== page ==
36. 36. Parietal lobe ( Sensory functions) 1. Appreciation of fine sensations 2. Stereognosis, barognosis 3. Appreciation of taste sensation Temporal lobe ( Auditory functions) 1. Appreciation of hearing 2. Behavioral functions like fear and rage Occipital lobe (Visual functions) Appreciation of vision including colors
  37. 37. Functions of Hypothalamus 1. Endocrine control on Pituitary gland 2. Regulation of •Food intake •Thirst •Body temperature •Sex behavior •Circadian rhythms •ANS
  38. 38. Sleep & wakefulness • Temporary state of unconciousness • Neuronal fatigue of ARAS • REM & NREM patterns • Essential for life • Drugs can modify
  39. 39. REM Sleep NREM Sleep 1. Person wakes up in 1. Person goes to sleep this pattern in this pattern 2. Duration less 2. Duration more 3. Eyeballs move 3. No movement 4. Dreams occur 4. Do not occur 5. Difficult to arouse 5. Easy to arouse 6. EEG –Beta pattern 6. EEG –Delta
  40. 40. Functions of Basal Ganglia 1. Regulation of muscle tone 2. Inhibition of motor cortex 3. Timing and scaling of movements 4. Involuntary associative movements 5. Regulation of gross intentional acts
  41. 41. Parkinsonism Deficiency of Dopamine at Corpus Striatum due to damage to Nigro-strial tract Features: 1.Akinesia 2. Rigidity 3. Pill rolling tremors 4.Jerky gait 5. Mask face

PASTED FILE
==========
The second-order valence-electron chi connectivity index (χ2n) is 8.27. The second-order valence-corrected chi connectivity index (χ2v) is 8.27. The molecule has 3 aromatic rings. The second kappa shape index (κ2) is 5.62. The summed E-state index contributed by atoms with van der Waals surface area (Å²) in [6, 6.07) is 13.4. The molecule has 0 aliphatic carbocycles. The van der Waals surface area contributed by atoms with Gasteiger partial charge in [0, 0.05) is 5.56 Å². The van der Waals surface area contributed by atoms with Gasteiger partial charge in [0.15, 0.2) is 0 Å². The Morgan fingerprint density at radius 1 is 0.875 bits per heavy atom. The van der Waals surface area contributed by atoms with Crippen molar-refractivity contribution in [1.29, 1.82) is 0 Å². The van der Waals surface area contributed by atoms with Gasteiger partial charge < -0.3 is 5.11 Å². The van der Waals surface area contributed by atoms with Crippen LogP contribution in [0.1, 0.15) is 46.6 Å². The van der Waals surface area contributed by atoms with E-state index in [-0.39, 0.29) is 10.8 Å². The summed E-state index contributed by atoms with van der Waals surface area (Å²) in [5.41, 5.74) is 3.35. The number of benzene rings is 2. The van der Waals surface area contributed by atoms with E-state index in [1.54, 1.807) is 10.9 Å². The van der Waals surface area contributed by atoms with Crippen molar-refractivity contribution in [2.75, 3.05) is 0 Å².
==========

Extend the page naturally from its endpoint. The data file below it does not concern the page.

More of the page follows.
42. 42. Treatment of Parkinsonism 1. Treat the basic cause 2. L-dopa and carbi-dopa group of drugs 3. Anticholinergic drugs 4. Stop Phenothiasines 5. Other drugs like Amantadin, Bromocriptin 6. Transplantation of Adrenal medulla
  43. 43. Functions of Cerebellum 1. Co-ordination of Voluntary movements 2. Timing, planning and scaling of movements 3. Regulation of Muscle tone 4. Regulation of Posture and Equilibrium 5. Regulation of Conjugate eyeball movements 6. Inhibition of Motor cortex
  44. 44. Cerebellar Signs 1. Nystagmus 2. Dysmetria 3. Dysdiadochokinesis 4. Motor ataxia 5. Drunken-man’s gait 6. Pendular knee jerk
  45. 45. Abnormal Gaits 1. Circumduction gait in Hemiplegia 2. Spastic gait in Paraplegia 3. Flaccid gait in Poliomyelitis 4. Drunken-man’s gait in Cerebellar syndrome 5. Jerky gait in Parkinsonism 6. High steppage gait in Dorsal column damage